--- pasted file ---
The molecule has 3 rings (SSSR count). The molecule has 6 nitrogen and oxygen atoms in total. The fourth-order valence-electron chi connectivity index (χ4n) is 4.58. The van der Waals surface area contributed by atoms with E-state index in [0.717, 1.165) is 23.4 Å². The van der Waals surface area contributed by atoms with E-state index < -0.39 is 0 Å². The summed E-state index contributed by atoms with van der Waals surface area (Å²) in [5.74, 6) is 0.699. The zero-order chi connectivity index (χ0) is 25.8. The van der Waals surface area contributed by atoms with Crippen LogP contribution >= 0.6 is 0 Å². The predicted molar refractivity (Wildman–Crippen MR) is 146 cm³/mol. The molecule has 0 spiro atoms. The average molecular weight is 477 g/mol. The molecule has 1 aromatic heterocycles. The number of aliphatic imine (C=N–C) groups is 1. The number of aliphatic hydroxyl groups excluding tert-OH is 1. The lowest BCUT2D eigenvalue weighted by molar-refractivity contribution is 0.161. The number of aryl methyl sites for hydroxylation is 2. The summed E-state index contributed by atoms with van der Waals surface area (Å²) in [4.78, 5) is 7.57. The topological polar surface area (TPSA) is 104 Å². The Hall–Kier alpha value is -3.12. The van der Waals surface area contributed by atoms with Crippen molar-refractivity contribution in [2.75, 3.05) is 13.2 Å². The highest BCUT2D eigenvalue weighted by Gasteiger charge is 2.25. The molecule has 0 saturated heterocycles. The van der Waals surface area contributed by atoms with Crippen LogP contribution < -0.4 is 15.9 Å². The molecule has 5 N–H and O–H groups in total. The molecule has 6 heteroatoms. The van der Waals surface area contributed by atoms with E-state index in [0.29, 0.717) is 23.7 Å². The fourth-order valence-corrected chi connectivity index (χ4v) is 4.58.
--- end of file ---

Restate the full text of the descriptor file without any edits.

The molecule has 3 rings (SSSR count). The molecule has 6 nitrogen and oxygen atoms in total. The fourth-order valence-electron chi connectivity index (χ4n) is 4.58. The van der Waals surface area contributed by atoms with E-state index in [0.717, 1.165) is 23.4 Å². The van der Waals surface area contributed by atoms with E-state index < -0.39 is 0 Å². The summed E-state index contributed by atoms with van der Waals surface area (Å²) in [5.74, 6) is 0.699. The zero-order chi connectivity index (χ0) is 25.8. The van der Waals surface area contributed by atoms with Crippen LogP contribution >= 0.6 is 0 Å². The predicted molar refractivity (Wildman–Crippen MR) is 146 cm³/mol. The molecule has 0 spiro atoms. The average molecular weight is 477 g/mol. The molecule has 1 aromatic heterocycles. The number of aliphatic imine (C=N–C) groups is 1. The number of aliphatic hydroxyl groups excluding tert-OH is 1. The lowest BCUT2D eigenvalue weighted by molar-refractivity contribution is 0.161. The number of aryl methyl sites for hydroxylation is 2. The summed E-state index contributed by atoms with van der Waals surface area (Å²) in [4.78, 5) is 7.57. The topological polar surface area (TPSA) is 104 Å². The Hall–Kier alpha value is -3.12. The van der Waals surface area contributed by atoms with Crippen molar-refractivity contribution in [2.75, 3.05) is 13.2 Å². The highest BCUT2D eigenvalue weighted by Gasteiger charge is 2.25. The molecule has 0 saturated heterocycles. The van der Waals surface area contributed by atoms with Crippen LogP contribution < -0.4 is 15.9 Å². The molecule has 5 N–H and O–H groups in total. The molecule has 6 heteroatoms. The van der Waals surface area contributed by atoms with E-state index in [0.29, 0.717) is 23.7 Å². The fourth-order valence-corrected chi connectivity index (χ4v) is 4.58.